Also: Document Document Document! It's hard work, but be the responsible adult in this. Systematically and as unemotionally as possible document everything he does with regard to your daughter. Skips a visitation? Document. Doesn't pay child support? Document. Talks shitty to you? Document the conversation. Disappears? Document. No Birthday, Christmas, etc? Document.

What you are doing is setting up proof of a pattern of behavior that you can take to a judge to ask for supervised visitation. You DON'T want your daughter to go visit her father alone when he doesn't have her best interest at heart, and you certainly don't want her to be in a house where he's living with someone who calls her those kinds of horrible names. If you don't have full physical and legal custody, for the sake of your daughter, please see a lawyer and start proceedings for that. Wouldn't hurt to see a family lawyer anyway, to see what you are missing in terms of protecting your child.
posted by BlueHorse at 7:35 PM on July 22, 2012 [2 favorites]

Keep those texts. And keep that man away from your daughter. She is orders of magnitude better off with "only" you than she would be if exposed to someone who doesn't love her, doesn't want her, doesn't care for her, calls her awful names, and treats her mother like crap.

You are doing right by your daughter. He is not, and his family is not. Give up the dream of these people being your daughter's extended family, take care of you & her, and create a "family" (or village) out of people who care for you both.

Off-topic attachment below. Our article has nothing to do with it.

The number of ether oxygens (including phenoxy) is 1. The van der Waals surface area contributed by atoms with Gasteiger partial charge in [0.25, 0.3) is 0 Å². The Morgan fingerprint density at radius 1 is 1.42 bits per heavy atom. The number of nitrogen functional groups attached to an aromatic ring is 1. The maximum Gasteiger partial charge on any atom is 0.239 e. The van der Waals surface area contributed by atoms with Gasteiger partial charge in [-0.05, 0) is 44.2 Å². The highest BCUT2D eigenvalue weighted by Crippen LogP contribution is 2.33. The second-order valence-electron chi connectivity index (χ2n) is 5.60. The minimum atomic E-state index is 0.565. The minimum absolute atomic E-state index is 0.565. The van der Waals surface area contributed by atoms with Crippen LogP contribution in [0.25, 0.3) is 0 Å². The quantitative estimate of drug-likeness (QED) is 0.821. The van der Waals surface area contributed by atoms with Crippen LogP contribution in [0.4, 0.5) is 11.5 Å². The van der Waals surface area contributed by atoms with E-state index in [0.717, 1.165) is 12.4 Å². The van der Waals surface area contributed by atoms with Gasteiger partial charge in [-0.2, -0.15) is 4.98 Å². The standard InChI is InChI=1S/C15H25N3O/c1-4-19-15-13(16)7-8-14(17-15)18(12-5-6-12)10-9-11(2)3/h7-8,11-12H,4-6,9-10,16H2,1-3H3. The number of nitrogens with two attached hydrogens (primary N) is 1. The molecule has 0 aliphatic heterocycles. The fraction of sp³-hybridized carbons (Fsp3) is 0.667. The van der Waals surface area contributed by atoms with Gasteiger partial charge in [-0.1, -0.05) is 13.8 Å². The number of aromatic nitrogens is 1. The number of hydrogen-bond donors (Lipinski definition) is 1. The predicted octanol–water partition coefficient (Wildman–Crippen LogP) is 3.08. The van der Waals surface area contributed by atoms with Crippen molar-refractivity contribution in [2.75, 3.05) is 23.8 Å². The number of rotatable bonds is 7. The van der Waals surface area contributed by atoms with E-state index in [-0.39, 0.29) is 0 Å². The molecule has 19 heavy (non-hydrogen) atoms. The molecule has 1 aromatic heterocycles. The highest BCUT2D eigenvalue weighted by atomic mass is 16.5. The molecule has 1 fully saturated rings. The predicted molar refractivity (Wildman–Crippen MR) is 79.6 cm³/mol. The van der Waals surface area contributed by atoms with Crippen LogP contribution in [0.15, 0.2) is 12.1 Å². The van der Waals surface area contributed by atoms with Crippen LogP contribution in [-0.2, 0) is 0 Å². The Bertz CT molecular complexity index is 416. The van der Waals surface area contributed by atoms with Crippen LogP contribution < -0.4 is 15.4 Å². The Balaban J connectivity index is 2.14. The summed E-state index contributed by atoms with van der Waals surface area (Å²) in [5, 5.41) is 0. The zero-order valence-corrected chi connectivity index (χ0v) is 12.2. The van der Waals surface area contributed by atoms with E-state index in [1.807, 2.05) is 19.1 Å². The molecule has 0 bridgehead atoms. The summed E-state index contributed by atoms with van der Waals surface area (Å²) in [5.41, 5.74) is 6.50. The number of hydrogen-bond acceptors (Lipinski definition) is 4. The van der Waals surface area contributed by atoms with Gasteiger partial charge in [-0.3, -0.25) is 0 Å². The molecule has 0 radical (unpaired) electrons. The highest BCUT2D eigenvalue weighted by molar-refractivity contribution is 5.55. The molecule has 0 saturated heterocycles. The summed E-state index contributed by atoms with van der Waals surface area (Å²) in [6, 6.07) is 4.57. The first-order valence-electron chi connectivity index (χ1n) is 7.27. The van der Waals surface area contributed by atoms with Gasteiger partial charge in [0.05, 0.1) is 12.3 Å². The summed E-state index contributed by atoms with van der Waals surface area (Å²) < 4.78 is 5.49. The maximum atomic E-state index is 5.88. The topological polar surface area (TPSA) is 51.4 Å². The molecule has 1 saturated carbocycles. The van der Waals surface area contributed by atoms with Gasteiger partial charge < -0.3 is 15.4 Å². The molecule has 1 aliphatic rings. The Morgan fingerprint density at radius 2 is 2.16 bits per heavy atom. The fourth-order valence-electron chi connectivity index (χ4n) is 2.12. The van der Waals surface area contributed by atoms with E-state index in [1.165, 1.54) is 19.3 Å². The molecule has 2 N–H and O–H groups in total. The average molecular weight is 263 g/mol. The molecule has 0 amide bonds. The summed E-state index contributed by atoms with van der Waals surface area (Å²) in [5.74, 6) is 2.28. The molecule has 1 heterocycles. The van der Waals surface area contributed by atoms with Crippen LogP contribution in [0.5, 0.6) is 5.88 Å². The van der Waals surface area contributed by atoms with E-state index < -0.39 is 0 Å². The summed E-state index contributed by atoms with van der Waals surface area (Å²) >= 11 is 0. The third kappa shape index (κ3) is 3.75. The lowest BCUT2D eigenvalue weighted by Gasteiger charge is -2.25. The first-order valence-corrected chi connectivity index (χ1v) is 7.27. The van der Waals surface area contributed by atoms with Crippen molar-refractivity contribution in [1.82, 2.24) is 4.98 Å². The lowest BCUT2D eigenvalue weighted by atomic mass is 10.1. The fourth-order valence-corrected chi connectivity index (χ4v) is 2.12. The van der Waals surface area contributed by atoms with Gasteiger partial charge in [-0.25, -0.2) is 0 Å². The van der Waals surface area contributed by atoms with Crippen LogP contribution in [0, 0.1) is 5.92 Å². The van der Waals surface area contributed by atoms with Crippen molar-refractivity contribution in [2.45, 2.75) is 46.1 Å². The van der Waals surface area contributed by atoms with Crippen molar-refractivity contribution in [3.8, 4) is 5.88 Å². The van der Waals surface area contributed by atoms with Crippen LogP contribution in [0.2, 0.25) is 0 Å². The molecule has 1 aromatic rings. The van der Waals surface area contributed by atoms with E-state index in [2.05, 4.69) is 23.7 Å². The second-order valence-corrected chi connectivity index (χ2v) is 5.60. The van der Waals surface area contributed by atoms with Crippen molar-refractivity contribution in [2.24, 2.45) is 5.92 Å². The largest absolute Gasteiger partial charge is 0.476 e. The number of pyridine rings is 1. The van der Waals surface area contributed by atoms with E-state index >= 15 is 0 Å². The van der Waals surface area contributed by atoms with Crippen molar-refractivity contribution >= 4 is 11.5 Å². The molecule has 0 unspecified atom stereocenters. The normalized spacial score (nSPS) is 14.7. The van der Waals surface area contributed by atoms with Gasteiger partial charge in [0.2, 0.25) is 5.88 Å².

Refuse to settle for less than a joyful, love-filled life for your daughter.
posted by headnsouth at 7:35 PM on July 22, 2012 [10 favorites]

I look so stupid for putting up with it and taking him back.

You don't sound stupid. You sound like someone who is in a complex, unhealthy relationship--the complexity of which is compounded by sharing a child with this person. All kinds of people (smart, stupid, and everything in between) get into unhealthy relationships, and many of them need support to get out. Your therapist will not think you are stupid. I urge you to discuss this with her, to get the emotional support and determine the practical steps you need to take so that you can work effectively with your lawyer to make the best decision for yourself and your daughter.